May 26, 2020
Wesch produces top-ranked YouTube video on online teaching, helps thousands in webinar series
A video about online teaching by Michael Wesch, professor of anthropology, is currently the top-ranked YouTube video about college teaching online. It is the first video in Wesch's Teaching Without Walls weekly series, which now has five episodes offering tips, advice and inspiration such as making super simple videos, learning the techniques of top educational YouTubers, and making "mixtapes" for your students.
In the most recent episode on "adventure teaching," he invites educators to think of "teaching online" as "teaching out in the world" with clips from his recent sabbatical to Papua New Guinea, Vietnam, Thailand and India where he made videos for classes.
Wesch was also among eight experts featured in a webinar series reaching thousands of faculty members around the world that offered expert insights on emergency remote instruction. More than 12,400 total registrants — 5,353 unique — from 1,569 institutions in 64 countries around the world participated. Wesch and the other experts presented actionable techniques that faculty could implement immediately, no matter their discipline. Audiences engaged in real-time conversation with panelists in topics spanning from "Managing Your Online Presence" to "Planning and Facilitating Quality Discussions." Wesch was involved with the webinars on "Welcoming Students to your Online Environment," "Organizing your Online Courses" and "Recording Effective Microlectures."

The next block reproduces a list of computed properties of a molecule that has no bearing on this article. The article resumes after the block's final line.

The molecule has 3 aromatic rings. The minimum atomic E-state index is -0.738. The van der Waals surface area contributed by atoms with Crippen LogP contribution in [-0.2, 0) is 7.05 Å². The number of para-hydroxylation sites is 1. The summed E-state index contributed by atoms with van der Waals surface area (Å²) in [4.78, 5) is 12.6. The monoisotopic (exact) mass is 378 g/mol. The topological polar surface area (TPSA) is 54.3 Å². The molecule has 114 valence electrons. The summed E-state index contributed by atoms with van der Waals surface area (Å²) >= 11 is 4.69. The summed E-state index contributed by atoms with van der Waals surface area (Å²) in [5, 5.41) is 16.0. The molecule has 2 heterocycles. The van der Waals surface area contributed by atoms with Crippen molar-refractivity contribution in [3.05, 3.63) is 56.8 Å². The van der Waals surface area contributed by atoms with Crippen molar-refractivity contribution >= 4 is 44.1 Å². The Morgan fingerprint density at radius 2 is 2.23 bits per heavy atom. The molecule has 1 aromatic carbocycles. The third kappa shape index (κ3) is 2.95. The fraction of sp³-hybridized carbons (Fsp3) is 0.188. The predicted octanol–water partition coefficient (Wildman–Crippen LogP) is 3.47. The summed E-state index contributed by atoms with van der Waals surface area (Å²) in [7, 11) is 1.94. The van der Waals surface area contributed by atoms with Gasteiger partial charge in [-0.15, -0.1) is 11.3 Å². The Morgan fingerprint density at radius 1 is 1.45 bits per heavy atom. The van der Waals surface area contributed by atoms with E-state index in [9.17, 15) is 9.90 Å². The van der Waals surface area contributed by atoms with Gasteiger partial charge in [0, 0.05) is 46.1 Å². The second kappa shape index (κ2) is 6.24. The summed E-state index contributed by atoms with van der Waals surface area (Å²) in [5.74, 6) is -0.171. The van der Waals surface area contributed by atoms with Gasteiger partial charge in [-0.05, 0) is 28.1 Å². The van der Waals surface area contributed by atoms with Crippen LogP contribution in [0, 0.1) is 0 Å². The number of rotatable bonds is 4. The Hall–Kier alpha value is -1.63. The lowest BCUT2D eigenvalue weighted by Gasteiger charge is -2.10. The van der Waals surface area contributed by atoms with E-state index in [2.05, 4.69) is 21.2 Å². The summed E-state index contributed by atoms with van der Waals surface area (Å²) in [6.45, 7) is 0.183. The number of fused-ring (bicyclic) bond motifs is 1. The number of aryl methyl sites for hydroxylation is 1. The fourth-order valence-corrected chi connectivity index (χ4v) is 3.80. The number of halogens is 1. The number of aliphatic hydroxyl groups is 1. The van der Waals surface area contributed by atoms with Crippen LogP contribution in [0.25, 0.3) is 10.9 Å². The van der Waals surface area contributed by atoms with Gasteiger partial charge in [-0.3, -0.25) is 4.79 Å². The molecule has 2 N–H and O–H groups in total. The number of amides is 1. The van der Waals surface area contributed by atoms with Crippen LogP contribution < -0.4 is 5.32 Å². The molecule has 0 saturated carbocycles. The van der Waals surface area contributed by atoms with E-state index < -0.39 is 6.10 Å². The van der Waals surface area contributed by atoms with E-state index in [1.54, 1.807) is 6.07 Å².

The webinar series, Webinars on Effective Online Instruction, were offered for free by the Association of American Colleges & Universities, American Council on Education, Association of Public and Land-grant Universities, Council on Independent Colleges, National Association of System Heads and OpenStax, the Association of College and University Educators. The webinars were in conjunction with the nation's — and the Association of College and University Educators' own — experts in online instruction. The goal was to ease the burden of emergency remote instruction for faculty in higher education — all in the name of student success.